Since 2003, San Francisco-based artist Amy Balkin has worked to transfer ownership of a windswept parcel of land in California to each and every person on Earth. Or rather, to have its ownership be under no person, for perpetuity.
This is the Public Domain is an ongoing project testing the limits of public domain, the complications of the laws of the land, and even the sprawl of green energy. It was part of Common Spaces that ended earlier this month at the Kitchen, organized by the Whitney Museum of American Art’s Independent Studies curatorial fellows. With a $1,000 grant in graduate school, Balkin looked for cheap property and found the 2.64 acre space lodged alongside an Antelope Valley wind farm in Tehachapi, California. It’s not an inviting place with its scrub foliage and lack of accessibility — the site for it warns to “be prepared for 15-40+ mph winds at all times” — but as a conceptual device it propels a dialogue on ownership, and how hard that is to release.
“I haven’t found a legal strategy to embark on that’s in the right position to pursue, as far as trying to choose one to produce a commons,” Balkin told Hyperallergic over the phone. “That said there are some other things ongoing with the land that may affect the future of it.”
You can follow through her site Balkin’s plunge into different tactics of turning the land over to the public domain, from a public land trust (which is still private ownership), to copyright law (which necessitates some sort of ability to reproduce it), to a Limited Common Property Regime (which would require some strategy for group ownership for the entire world). There’s been added levels of legal process in the over a decade of ownership, as Balkin explains “its status has become more complicated because of changes to infrastructure and energy.” When purchased there was no plan to build the land out, but with each step “all these questions have come up, thinking of law and property and infrastructure and the West and eminent domain and the future of land and migration in California.”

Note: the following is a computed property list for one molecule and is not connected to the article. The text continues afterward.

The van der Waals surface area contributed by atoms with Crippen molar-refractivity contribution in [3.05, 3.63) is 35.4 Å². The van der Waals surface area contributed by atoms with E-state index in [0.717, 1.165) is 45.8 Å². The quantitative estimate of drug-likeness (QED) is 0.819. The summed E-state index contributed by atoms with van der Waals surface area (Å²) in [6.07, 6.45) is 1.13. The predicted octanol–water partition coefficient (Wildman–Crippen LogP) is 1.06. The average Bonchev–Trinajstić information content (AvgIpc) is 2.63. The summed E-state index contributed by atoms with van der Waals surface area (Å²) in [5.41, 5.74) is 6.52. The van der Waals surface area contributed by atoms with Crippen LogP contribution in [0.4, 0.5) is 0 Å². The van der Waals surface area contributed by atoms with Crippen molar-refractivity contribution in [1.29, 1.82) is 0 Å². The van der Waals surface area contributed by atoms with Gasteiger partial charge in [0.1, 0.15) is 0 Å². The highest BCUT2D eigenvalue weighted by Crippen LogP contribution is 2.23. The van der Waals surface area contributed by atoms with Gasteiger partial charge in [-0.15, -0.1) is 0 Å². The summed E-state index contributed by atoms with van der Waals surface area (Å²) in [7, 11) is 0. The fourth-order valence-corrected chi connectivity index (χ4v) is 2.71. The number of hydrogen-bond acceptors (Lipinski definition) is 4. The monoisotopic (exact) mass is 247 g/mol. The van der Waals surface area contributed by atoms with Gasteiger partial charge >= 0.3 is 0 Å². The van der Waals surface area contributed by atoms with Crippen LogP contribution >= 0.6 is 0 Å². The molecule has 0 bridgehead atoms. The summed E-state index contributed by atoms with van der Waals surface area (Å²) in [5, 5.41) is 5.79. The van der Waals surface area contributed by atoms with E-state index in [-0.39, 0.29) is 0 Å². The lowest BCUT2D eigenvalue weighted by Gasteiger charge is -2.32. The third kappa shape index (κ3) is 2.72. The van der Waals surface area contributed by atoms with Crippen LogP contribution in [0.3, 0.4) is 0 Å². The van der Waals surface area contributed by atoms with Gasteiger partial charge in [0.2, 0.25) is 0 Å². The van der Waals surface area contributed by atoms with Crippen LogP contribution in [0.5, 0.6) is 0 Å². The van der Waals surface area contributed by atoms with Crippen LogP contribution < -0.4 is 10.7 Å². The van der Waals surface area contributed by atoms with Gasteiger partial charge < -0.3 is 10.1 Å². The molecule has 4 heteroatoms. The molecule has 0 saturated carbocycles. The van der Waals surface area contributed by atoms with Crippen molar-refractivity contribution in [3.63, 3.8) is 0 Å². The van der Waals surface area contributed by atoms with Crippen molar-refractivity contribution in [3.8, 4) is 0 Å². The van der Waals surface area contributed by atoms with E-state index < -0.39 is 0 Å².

A couple of years ago, she was offered a long-term lease for a wind farm expansion with a land-swap to a more people-friendly location. Although that fell through there’s still the question of the corporate funding for the energy development. There’s also the potential eminent domain of the proposed high-speed rail. And even taking on a new parcel in somewhere with fewer restrictions would again run into the core difficulty of demarcating land that is truly free. “It still comes across the limitation of the nation-state” and its boundaries, “albeit that they are different in other places,” Balkin said.
These are the kind of details that pepper Balkin’s long-reaching, art-activism projects, along with a striving for what may indeed be impossible. Another ongoing project is Public Smog, a conceptual “park in the atmosphere” which, through the acquiring and retiring of emission offsets, aims to generate a public airspace. “They’re both concerned with common pool resources and how the world that we inhabit is shared or not, and those implications and those politics,” she said.
To repurpose Rousseau, everywhere land and air was born free, and everywhere it is in chains. Balkin may never find a way to turn the Antelope Valley parcel over to the public domain, but there’s something compelling in its narrative of commodification of land. Balkin has yet to give up, and in continuing to search for a true international open-access right for the little space of land, will continue to prod at these questions of what a truly public space could be.
Documentation of This is the Public Domain can be found online.